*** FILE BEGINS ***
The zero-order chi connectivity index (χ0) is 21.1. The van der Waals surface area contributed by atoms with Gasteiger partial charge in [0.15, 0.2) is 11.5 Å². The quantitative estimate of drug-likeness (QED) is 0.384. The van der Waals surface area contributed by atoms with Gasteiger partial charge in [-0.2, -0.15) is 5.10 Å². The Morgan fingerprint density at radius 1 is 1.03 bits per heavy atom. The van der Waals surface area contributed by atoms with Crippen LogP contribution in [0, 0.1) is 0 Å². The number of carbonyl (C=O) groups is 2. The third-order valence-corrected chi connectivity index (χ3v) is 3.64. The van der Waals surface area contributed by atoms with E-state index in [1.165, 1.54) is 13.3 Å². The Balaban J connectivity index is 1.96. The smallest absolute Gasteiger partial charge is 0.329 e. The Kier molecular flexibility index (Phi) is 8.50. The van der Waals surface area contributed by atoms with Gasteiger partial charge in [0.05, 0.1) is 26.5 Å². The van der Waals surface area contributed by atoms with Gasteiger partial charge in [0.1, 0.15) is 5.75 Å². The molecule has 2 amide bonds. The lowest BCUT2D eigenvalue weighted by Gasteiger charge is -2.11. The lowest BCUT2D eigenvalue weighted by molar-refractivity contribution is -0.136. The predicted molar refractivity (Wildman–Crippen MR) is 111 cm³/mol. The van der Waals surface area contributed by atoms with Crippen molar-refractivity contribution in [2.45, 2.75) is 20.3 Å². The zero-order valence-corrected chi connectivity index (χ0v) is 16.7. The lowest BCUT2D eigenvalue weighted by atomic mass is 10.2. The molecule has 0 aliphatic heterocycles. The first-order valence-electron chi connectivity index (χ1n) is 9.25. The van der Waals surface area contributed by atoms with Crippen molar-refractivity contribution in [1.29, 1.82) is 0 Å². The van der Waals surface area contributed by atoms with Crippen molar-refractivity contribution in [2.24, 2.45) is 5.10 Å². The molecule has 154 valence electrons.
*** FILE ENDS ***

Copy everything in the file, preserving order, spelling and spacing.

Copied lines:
The zero-order chi connectivity index (χ0) is 21.1. The van der Waals surface area contributed by atoms with Gasteiger partial charge in [0.15, 0.2) is 11.5 Å². The quantitative estimate of drug-likeness (QED) is 0.384. The van der Waals surface area contributed by atoms with Gasteiger partial charge in [-0.2, -0.15) is 5.10 Å². The Morgan fingerprint density at radius 1 is 1.03 bits per heavy atom. The van der Waals surface area contributed by atoms with Crippen LogP contribution in [0, 0.1) is 0 Å². The number of carbonyl (C=O) groups is 2. The third-order valence-corrected chi connectivity index (χ3v) is 3.64. The van der Waals surface area contributed by atoms with E-state index in [1.165, 1.54) is 13.3 Å². The Balaban J connectivity index is 1.96. The smallest absolute Gasteiger partial charge is 0.329 e. The Kier molecular flexibility index (Phi) is 8.50. The van der Waals surface area contributed by atoms with Gasteiger partial charge in [0.05, 0.1) is 26.5 Å². The van der Waals surface area contributed by atoms with Gasteiger partial charge in [0.1, 0.15) is 5.75 Å². The molecule has 2 amide bonds. The lowest BCUT2D eigenvalue weighted by Gasteiger charge is -2.11. The lowest BCUT2D eigenvalue weighted by molar-refractivity contribution is -0.136. The predicted molar refractivity (Wildman–Crippen MR) is 111 cm³/mol. The van der Waals surface area contributed by atoms with Crippen molar-refractivity contribution in [2.45, 2.75) is 20.3 Å². The zero-order valence-corrected chi connectivity index (χ0v) is 16.7. The lowest BCUT2D eigenvalue weighted by atomic mass is 10.2. The molecule has 0 aliphatic heterocycles. The first-order valence-electron chi connectivity index (χ1n) is 9.25. The van der Waals surface area contributed by atoms with Crippen molar-refractivity contribution in [1.29, 1.82) is 0 Å². The van der Waals surface area contributed by atoms with Crippen molar-refractivity contribution in [2.24, 2.45) is 5.10 Å². The molecule has 154 valence electrons.